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Project SOY 2003/2004 Winners


Diploma level entries


First place ribbonBounSoy

BounSoy, by Bounthao Thammavongsa of Campus d’Alfred: Made as an alternative to fatty snack foods, these chips are high in Omega-3 and Omega-6 acids and isoflavones, without gluten or additives. The chips come in two flavours, chocolate and barbeque. The target market is children, pregnant women and those who suffer from cholesterol problems, giving them an alternative to unhealthy snacks. The new chips will help keep kids healthy, help in a low-cholesterol diet, and are a great alternative for those with allergies.

Second place ribbonJumiSoy

JumiSoy, by Michel Racicot and Julie Chollete of Campus d’Alfred: This low calorie, low fat soy spread is high in Omega-3 andOmega-6 acids and isoflavones. It comes in maple syrup and chocolate flavours, and is ideal for a snack or even breakfast. The product does seem more marketable to younger people, but this could aid in creating a new product market for soybeans. The spread is rich in phytoestrogen and proteins, making it a smart and enjoyable addition to a healthy diet.

Third place ribbonVegetarian Soy cabbage rolls

Roll the Soy Health – Vegetarian Soy cabbage rolls by Valerie Blazhko of Kemptville Campus. The meat in these nutritious rolls was replaced by textured soy protein, which has a similar flavour. The nutritional value of the product proves it is nutrient rich, low in fat and high in protein, which is what today’s consumers are interested in. The textured soy protein makes the rolls completely vegan, being that they contain no animal products. The rolls can act as a balanced meal, and are extremely affordable. The product could also be sold in restaurants, increasing the availability of vegetarian meals outside the grocery store and the home.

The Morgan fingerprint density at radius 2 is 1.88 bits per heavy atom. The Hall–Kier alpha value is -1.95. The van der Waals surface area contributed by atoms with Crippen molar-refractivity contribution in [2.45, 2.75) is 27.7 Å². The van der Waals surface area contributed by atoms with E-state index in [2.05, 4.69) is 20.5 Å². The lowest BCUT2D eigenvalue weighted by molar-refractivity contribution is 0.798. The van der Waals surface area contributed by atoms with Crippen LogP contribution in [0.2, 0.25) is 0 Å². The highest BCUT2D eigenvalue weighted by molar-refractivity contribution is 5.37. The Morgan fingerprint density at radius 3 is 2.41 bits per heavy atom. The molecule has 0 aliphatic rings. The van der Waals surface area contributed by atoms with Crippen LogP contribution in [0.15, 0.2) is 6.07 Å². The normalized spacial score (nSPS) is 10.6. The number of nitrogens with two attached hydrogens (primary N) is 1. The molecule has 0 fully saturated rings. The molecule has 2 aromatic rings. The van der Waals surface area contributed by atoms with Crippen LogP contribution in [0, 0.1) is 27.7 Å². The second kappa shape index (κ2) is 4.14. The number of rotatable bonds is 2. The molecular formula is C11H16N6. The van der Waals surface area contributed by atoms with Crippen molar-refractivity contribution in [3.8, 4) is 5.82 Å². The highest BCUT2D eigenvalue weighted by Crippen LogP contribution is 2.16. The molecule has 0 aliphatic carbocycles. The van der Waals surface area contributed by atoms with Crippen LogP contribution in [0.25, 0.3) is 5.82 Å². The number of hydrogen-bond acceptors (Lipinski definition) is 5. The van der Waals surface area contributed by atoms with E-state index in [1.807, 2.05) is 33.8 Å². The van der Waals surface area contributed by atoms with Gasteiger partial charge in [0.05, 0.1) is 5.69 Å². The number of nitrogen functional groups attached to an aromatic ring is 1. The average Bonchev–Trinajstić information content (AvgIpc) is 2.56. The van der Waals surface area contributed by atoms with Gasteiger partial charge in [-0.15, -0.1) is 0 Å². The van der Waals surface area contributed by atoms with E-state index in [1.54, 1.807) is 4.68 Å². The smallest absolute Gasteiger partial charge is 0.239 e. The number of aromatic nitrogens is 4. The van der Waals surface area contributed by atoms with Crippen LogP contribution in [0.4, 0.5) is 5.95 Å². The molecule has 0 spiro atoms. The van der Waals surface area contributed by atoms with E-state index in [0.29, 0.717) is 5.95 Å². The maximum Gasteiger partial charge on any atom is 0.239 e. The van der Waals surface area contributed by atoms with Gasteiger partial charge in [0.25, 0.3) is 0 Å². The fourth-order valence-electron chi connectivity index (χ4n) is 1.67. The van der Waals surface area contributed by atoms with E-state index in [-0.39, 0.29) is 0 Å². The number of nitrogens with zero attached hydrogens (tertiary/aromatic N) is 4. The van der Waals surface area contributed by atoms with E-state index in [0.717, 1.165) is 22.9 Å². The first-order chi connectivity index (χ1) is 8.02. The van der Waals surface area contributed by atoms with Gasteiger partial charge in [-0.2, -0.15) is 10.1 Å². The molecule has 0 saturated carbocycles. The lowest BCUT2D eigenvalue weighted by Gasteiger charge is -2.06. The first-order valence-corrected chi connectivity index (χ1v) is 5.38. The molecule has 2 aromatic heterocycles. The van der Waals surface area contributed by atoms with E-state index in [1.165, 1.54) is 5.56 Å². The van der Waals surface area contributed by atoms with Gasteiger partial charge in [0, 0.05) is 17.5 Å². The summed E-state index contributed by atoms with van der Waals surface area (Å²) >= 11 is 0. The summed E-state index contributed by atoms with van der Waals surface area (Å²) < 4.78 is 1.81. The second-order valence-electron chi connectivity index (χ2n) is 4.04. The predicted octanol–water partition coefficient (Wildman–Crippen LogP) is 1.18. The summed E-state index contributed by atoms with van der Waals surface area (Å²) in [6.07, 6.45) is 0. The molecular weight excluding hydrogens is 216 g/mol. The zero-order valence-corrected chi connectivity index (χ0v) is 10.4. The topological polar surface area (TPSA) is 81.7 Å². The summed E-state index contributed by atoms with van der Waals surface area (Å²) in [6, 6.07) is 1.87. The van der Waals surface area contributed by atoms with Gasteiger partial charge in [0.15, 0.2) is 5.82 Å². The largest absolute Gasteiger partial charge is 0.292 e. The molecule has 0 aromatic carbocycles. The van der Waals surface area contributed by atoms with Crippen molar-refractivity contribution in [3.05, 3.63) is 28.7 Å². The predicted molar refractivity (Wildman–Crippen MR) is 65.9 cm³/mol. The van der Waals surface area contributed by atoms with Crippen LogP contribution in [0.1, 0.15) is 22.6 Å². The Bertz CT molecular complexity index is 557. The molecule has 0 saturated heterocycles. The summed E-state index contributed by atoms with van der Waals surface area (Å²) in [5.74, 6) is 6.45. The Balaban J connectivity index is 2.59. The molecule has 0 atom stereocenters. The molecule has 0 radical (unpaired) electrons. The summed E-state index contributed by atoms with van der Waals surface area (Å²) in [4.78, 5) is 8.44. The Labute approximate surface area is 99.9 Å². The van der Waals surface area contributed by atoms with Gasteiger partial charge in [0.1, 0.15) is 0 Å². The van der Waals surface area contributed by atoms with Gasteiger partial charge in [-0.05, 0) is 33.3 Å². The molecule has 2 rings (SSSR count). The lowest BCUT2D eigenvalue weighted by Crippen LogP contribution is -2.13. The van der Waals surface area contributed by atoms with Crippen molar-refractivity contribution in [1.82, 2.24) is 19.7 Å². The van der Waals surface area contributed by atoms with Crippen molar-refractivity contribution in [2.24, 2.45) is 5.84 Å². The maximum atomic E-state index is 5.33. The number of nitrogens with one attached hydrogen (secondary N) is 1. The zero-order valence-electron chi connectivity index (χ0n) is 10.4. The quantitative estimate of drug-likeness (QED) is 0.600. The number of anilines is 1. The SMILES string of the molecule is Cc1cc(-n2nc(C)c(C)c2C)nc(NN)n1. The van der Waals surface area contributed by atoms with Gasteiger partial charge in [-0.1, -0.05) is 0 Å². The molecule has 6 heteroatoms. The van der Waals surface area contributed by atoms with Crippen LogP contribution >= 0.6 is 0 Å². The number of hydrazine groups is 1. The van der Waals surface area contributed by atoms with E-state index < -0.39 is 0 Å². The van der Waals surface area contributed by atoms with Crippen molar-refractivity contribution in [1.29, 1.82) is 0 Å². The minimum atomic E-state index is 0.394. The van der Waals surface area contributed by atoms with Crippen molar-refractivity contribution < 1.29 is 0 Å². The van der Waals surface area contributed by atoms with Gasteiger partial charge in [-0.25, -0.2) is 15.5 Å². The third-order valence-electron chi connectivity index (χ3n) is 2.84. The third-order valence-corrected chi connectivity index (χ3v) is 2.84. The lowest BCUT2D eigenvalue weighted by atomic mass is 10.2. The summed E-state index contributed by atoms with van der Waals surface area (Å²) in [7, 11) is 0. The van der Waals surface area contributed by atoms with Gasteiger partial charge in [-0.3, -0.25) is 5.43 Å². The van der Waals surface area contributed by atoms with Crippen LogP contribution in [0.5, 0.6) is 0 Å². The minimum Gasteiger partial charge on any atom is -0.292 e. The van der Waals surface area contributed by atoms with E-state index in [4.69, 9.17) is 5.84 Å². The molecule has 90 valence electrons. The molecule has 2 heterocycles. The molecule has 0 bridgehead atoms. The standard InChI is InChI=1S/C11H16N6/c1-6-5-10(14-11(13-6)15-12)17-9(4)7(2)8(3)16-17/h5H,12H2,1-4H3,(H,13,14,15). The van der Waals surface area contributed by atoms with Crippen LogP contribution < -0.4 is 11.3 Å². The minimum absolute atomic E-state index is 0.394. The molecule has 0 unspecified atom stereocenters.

Honourable Mention

Oh Soy Lines – Health and comfort products from soy by Simone VanWalderveen and Jennifer MacDonald of Kemptville Campus.


Undergraduate/Graduate Category


First place ribbonTOJO

TOJO – A soy based alcoholic beverage concept by Valerie Choy of University of Guelph. TOJO uses soymilk and soybean oil in the production of a soy cream base with application intentions in the alcoholic beverage industry. The product was created out of awareness of the growing increase in consumer desires for new flavours and tastes. TOJO Maple was created as a version of the traditional Irish cream liqueur, and TOJO Passion was created for those who like exotic and foreign flavours. The product is not necessarily a soy market enhancing idea, but will be a value-added product to expand the current market in alcoholic beverages.

Second place ribbonSoyda Crackers

Soyda Crackers, by Stephanie Lessard, Jen Barber, Leah Gillingham and Marisa Mazza of University of Guelph. These crackers are high protein, reduced carbohydrate snack alternatives to regular soda crackers. They are ideal to the health conscious individual. Made with soy protein and high in isoflavones, these crackers should contain enough soy protein per serving to meet the 25g. of soy protein a day health recommendation by the U.S. Food and Drug Administration. The crackers are a healthy alternative and are reasonably priced for today’s consumer.

Third place ribbonSoy Bait

Soy Bait by Nicholas Cole and Marijn Fleuren of University of Guelph. Soy Bait is a fishing lure that is environmentally friendly, and helps reduce negative effects from lost lures to fish and waterways. The soy products used were soy protein isolate and glycerol. The goal of Soy Baits was to reduce the long-term effects of plastic pollution in the river systems and streams. Soy Bait dissolves completely into carbon dioxide and water on land or in water. The implementation of these lures would be cost effective and extremely environmentally safe.

Honourable Mention

Okara Crisps, by Bruce Manion and Kit Cheung.

 


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